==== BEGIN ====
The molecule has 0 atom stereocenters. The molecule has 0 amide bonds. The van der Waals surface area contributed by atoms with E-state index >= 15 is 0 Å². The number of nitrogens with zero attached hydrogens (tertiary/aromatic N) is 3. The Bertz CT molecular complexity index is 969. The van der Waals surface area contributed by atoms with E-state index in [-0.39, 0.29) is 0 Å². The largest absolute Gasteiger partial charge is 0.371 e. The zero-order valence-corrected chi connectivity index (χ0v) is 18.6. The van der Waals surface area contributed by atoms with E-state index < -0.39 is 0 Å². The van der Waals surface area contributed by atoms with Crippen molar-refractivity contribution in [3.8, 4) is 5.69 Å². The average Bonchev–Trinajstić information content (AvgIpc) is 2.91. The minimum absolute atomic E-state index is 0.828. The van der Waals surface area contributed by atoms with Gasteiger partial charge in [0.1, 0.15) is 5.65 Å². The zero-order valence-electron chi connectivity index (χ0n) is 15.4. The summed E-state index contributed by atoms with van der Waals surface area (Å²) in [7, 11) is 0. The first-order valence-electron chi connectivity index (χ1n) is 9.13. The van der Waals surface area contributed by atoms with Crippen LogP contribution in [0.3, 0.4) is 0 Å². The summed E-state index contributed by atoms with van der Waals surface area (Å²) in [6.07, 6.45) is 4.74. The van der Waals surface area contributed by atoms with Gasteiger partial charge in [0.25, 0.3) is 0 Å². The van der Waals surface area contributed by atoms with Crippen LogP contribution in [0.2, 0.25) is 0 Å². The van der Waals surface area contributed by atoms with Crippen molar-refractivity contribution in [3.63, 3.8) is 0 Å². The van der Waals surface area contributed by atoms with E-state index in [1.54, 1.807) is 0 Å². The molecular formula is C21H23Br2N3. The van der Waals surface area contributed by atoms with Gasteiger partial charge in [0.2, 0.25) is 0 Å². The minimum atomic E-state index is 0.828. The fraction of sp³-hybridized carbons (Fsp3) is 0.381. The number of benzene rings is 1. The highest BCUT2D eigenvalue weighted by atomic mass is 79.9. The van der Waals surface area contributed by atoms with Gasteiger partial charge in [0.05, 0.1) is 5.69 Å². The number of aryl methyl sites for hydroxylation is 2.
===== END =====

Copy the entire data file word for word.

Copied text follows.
The molecule has 0 atom stereocenters. The molecule has 0 amide bonds. The van der Waals surface area contributed by atoms with E-state index >= 15 is 0 Å². The number of nitrogens with zero attached hydrogens (tertiary/aromatic N) is 3. The Bertz CT molecular complexity index is 969. The van der Waals surface area contributed by atoms with E-state index in [-0.39, 0.29) is 0 Å². The largest absolute Gasteiger partial charge is 0.371 e. The zero-order valence-corrected chi connectivity index (χ0v) is 18.6. The van der Waals surface area contributed by atoms with E-state index < -0.39 is 0 Å². The van der Waals surface area contributed by atoms with Crippen molar-refractivity contribution in [3.8, 4) is 5.69 Å². The average Bonchev–Trinajstić information content (AvgIpc) is 2.91. The minimum absolute atomic E-state index is 0.828. The van der Waals surface area contributed by atoms with Gasteiger partial charge in [0.1, 0.15) is 5.65 Å². The zero-order valence-electron chi connectivity index (χ0n) is 15.4. The summed E-state index contributed by atoms with van der Waals surface area (Å²) in [7, 11) is 0. The first-order valence-electron chi connectivity index (χ1n) is 9.13. The van der Waals surface area contributed by atoms with Crippen LogP contribution in [0.3, 0.4) is 0 Å². The summed E-state index contributed by atoms with van der Waals surface area (Å²) in [6.07, 6.45) is 4.74. The van der Waals surface area contributed by atoms with Gasteiger partial charge in [0.25, 0.3) is 0 Å². The van der Waals surface area contributed by atoms with Crippen LogP contribution in [0.2, 0.25) is 0 Å². The van der Waals surface area contributed by atoms with Crippen molar-refractivity contribution in [3.63, 3.8) is 0 Å². The van der Waals surface area contributed by atoms with E-state index in [1.54, 1.807) is 0 Å². The molecular formula is C21H23Br2N3. The van der Waals surface area contributed by atoms with Gasteiger partial charge in [0.2, 0.25) is 0 Å². The minimum atomic E-state index is 0.828. The fraction of sp³-hybridized carbons (Fsp3) is 0.381. The number of benzene rings is 1. The highest BCUT2D eigenvalue weighted by atomic mass is 79.9. The van der Waals surface area contributed by atoms with Gasteiger partial charge in [0.05, 0.1) is 5.69 Å². The number of aryl methyl sites for hydroxylation is 2.